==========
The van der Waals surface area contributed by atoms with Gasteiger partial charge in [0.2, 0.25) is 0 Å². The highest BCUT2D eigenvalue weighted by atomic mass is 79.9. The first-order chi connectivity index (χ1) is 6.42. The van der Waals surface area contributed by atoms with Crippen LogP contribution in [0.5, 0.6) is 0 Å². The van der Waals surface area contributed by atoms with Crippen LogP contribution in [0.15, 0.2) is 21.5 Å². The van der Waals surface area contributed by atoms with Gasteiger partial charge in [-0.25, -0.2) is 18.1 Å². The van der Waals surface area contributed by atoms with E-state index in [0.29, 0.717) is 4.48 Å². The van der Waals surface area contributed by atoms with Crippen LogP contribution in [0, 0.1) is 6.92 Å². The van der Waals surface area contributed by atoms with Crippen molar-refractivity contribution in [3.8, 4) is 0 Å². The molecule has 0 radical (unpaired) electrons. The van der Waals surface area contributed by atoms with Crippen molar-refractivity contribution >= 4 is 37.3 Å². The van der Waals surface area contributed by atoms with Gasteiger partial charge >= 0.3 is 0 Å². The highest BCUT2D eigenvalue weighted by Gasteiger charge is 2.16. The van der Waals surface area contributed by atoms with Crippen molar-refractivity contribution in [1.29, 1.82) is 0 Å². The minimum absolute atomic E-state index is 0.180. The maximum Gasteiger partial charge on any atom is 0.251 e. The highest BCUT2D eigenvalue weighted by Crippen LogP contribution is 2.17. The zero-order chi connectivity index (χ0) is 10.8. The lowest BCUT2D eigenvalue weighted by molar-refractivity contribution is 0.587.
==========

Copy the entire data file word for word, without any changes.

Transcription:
The van der Waals surface area contributed by atoms with Gasteiger partial charge in [0.2, 0.25) is 0 Å². The highest BCUT2D eigenvalue weighted by atomic mass is 79.9. The first-order chi connectivity index (χ1) is 6.42. The van der Waals surface area contributed by atoms with Crippen LogP contribution in [0.5, 0.6) is 0 Å². The van der Waals surface area contributed by atoms with Crippen LogP contribution in [0.15, 0.2) is 21.5 Å². The van der Waals surface area contributed by atoms with Gasteiger partial charge in [-0.25, -0.2) is 18.1 Å². The van der Waals surface area contributed by atoms with E-state index in [0.29, 0.717) is 4.48 Å². The van der Waals surface area contributed by atoms with Crippen LogP contribution in [0, 0.1) is 6.92 Å². The van der Waals surface area contributed by atoms with Crippen molar-refractivity contribution in [3.8, 4) is 0 Å². The molecule has 0 radical (unpaired) electrons. The van der Waals surface area contributed by atoms with Crippen molar-refractivity contribution >= 4 is 37.3 Å². The van der Waals surface area contributed by atoms with Gasteiger partial charge >= 0.3 is 0 Å². The highest BCUT2D eigenvalue weighted by Gasteiger charge is 2.16. The van der Waals surface area contributed by atoms with Crippen molar-refractivity contribution in [1.29, 1.82) is 0 Å². The minimum absolute atomic E-state index is 0.180. The maximum Gasteiger partial charge on any atom is 0.251 e. The highest BCUT2D eigenvalue weighted by Crippen LogP contribution is 2.17. The zero-order chi connectivity index (χ0) is 10.8. The lowest BCUT2D eigenvalue weighted by molar-refractivity contribution is 0.587.